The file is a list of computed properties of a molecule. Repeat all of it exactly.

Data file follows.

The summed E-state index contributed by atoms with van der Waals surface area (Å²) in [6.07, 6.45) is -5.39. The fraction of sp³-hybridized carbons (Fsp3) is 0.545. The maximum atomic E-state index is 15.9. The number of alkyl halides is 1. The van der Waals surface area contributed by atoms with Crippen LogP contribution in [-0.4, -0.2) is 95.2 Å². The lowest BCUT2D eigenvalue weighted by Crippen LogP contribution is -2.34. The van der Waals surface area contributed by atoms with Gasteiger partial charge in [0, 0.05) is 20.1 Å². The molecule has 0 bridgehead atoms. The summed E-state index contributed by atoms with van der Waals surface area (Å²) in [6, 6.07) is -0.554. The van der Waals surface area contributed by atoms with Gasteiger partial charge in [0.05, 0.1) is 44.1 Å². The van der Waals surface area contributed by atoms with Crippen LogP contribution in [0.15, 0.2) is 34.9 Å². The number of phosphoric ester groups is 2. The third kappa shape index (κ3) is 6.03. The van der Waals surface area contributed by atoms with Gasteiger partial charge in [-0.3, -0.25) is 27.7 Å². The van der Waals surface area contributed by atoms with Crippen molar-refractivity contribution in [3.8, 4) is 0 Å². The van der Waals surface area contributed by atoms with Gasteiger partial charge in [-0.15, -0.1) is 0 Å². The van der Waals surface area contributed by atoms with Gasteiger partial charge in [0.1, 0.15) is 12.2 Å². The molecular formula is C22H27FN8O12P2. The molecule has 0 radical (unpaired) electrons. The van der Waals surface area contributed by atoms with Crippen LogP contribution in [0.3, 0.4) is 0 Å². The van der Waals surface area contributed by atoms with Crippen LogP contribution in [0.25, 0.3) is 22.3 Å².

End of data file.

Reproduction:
The summed E-state index contributed by atoms with van der Waals surface area (Å²) in [6.07, 6.45) is -5.39. The fraction of sp³-hybridized carbons (Fsp3) is 0.545. The maximum atomic E-state index is 15.9. The number of alkyl halides is 1. The van der Waals surface area contributed by atoms with Crippen LogP contribution in [-0.4, -0.2) is 95.2 Å². The lowest BCUT2D eigenvalue weighted by Crippen LogP contribution is -2.34. The van der Waals surface area contributed by atoms with Gasteiger partial charge in [0, 0.05) is 20.1 Å². The molecule has 0 bridgehead atoms. The summed E-state index contributed by atoms with van der Waals surface area (Å²) in [6, 6.07) is -0.554. The van der Waals surface area contributed by atoms with Gasteiger partial charge in [0.05, 0.1) is 44.1 Å². The van der Waals surface area contributed by atoms with Crippen LogP contribution in [0.15, 0.2) is 34.9 Å². The number of phosphoric ester groups is 2. The third kappa shape index (κ3) is 6.03. The van der Waals surface area contributed by atoms with Gasteiger partial charge in [-0.3, -0.25) is 27.7 Å². The van der Waals surface area contributed by atoms with Crippen molar-refractivity contribution in [3.8, 4) is 0 Å². The van der Waals surface area contributed by atoms with Gasteiger partial charge in [-0.15, -0.1) is 0 Å². The van der Waals surface area contributed by atoms with Gasteiger partial charge in [0.1, 0.15) is 12.2 Å². The molecular formula is C22H27FN8O12P2. The molecule has 0 radical (unpaired) electrons. The van der Waals surface area contributed by atoms with Crippen LogP contribution in [0.3, 0.4) is 0 Å². The van der Waals surface area contributed by atoms with Crippen LogP contribution in [0.25, 0.3) is 22.3 Å².